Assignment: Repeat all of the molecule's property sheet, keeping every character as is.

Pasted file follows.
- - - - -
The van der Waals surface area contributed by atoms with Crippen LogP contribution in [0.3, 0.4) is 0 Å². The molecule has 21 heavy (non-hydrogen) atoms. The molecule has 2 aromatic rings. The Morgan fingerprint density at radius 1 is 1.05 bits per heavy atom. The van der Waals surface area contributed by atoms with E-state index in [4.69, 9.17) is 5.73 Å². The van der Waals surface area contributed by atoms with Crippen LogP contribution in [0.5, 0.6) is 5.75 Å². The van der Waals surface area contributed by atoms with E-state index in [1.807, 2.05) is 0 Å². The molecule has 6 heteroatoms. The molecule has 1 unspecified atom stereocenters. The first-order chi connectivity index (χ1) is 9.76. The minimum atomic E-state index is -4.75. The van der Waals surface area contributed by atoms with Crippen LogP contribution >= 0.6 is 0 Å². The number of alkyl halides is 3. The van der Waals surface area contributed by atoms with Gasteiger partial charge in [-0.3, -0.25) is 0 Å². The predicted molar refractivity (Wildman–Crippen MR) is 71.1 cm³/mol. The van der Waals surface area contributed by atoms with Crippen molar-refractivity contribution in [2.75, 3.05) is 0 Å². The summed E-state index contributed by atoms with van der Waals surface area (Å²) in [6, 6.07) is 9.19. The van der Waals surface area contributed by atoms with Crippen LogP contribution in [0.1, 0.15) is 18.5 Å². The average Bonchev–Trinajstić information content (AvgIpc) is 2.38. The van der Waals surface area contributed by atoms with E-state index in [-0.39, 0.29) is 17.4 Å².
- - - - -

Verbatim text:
The van der Waals surface area contributed by atoms with Crippen LogP contribution in [0.3, 0.4) is 0 Å². The molecule has 21 heavy (non-hydrogen) atoms. The molecule has 2 aromatic rings. The Morgan fingerprint density at radius 1 is 1.05 bits per heavy atom. The van der Waals surface area contributed by atoms with E-state index in [4.69, 9.17) is 5.73 Å². The van der Waals surface area contributed by atoms with Crippen LogP contribution in [0.5, 0.6) is 5.75 Å². The van der Waals surface area contributed by atoms with E-state index in [1.807, 2.05) is 0 Å². The molecule has 6 heteroatoms. The molecule has 1 unspecified atom stereocenters. The first-order chi connectivity index (χ1) is 9.76. The minimum atomic E-state index is -4.75. The van der Waals surface area contributed by atoms with Crippen LogP contribution >= 0.6 is 0 Å². The number of alkyl halides is 3. The van der Waals surface area contributed by atoms with Gasteiger partial charge in [-0.3, -0.25) is 0 Å². The predicted molar refractivity (Wildman–Crippen MR) is 71.1 cm³/mol. The van der Waals surface area contributed by atoms with Crippen molar-refractivity contribution in [2.75, 3.05) is 0 Å². The summed E-state index contributed by atoms with van der Waals surface area (Å²) in [6, 6.07) is 9.19. The van der Waals surface area contributed by atoms with Crippen LogP contribution in [0.1, 0.15) is 18.5 Å². The average Bonchev–Trinajstić information content (AvgIpc) is 2.38. The van der Waals surface area contributed by atoms with E-state index in [-0.39, 0.29) is 17.4 Å².